· The same results are produced by typing Get-WUList –MicrosoftUpdate and pressing Enter.


· Type Get-WUInstall –MicrosoftUpdate and press Enter to go through the available updates, confirming installation of each one manually.


PSWindowsUpdate and Parameter Support

Another awesome feature of the PSWindowsUpdate module is its support of parameters. For example, using the –AcceptAlland the –AutoReboot parameters with the Get-WUInstall cmdlet changes the manual process into an automated one. Type Get-WUInstall –MicrosoftUpdate –AcceptAll –AutoReboot and press Enter. The system will download and install all available updates and then automatically reboot if any of the updates require a reboot.


Retrieving updates and installing automatically.

Don’t want a particular update to be installed? No problem! Use Hide-WUUpdate. Selection parameters such as –Title or –KBArticleID narrow in and hide specific updates. Feel free to use wildcards with these parameters. As an example, type Hide-WUUpdate –Title “Bing*” –KBArticleID “KB2673774” –MicrosoftUpdate –Confirm:$false and press Enter to hide the Bing Bar 7.3 update.


Hiding an unwanted update.

Notice that I used the –Confirm parameter, along with the $false switch, to automatically confirm hiding the selected update. In the future the update won’t appear when listing available updates.

Did you make a mistake and hide the wrong update? No problem! Hide-WUUpdate can unhide an update by using the –HideStatus parameter with the $false switch. To unhide the update hidden earlier, type Hide-WUUpdate –Title “Bing*” –KBArticleID “KB2673774” –MicrosoftUpdate –HideStatus:$false –Confirm:$false then press Enter. As before, I used the –Confirm:$false parameter to keep everything streamlined.


Unhiding a previously hidden update.

Once all the updates are complete make sure to open PowerShell (as Administrator) and set the Execution Policy back to ‘restricted’:

Type Set-ExecutionPolicy Restricted and press Enter. Then exit

Delete all trash in Google Voice

Delete all trash in Google Voice

I’ve have been using Google Voice since its inception in 2007. I have plenty of spam rules and other delete immediately rules.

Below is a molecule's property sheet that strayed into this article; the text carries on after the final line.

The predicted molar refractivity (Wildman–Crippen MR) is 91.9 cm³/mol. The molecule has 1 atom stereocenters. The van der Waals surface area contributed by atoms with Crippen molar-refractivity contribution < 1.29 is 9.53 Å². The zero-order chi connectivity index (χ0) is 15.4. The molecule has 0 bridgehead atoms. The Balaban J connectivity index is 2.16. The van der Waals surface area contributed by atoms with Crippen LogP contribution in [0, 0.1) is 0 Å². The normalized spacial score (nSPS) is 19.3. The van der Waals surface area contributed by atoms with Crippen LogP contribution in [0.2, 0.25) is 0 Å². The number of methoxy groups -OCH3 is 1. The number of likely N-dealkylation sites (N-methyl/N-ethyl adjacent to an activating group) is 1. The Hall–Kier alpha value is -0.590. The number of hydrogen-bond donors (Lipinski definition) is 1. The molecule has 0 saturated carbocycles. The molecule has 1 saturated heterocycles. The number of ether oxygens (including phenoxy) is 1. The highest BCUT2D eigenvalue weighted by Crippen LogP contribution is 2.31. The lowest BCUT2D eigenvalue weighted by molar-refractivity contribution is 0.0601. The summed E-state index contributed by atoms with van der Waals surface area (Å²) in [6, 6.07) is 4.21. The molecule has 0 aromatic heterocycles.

This has all led to a massive trash folder.

Google’s method to delete the trash only allows for you to select 10 items at a time, then delete them then select another and so on. For me this was 3000 pages of crap!

I went on a search or method to empty this garbage once and for all. The responses from Google on their forums were pretty much ‘tough luck’ we’re not going to add that functionality. Even though for them that would be, programmatically, an INCREDIBLY simple adjustment.

I finally found a simple and working method!! Thought I’d share.

Here’s how to delete all Google voice messages in trash!

Install Tamper monkey extension in either Chrome or Firefox.

[I had best luck using Chrome for this instead of Firefox]


Then grab the script from here:

Download the script .zip and extract the file "gv-delete.user.js"

Then Open with text editor and copy all.


Copy the entire script in the github script window.



Open Tampermonkey interface from Chrome browser (it’ll be on the tool bar)


Click on the ‘+’ next to the ‘Installed userscripts’

Copy over (or backspace over) any code


Paste the copied script into the window


Then press Save


Navigate to your Google Voice page (stay on the Inbox – don’t go to the Trash folder) :


And you’ll now see a two new buttons.

One says “Delete ALL” the other “Empty Trash”


Clicking on the Empty Trash will kick off the script and begin emptying all of the items in your Trash folder of Google Voice. It will take some time if you trash is large BUT it will finish. Just minimize the window and have a cup of tea or coffee or whatever.

And viola’ all gone!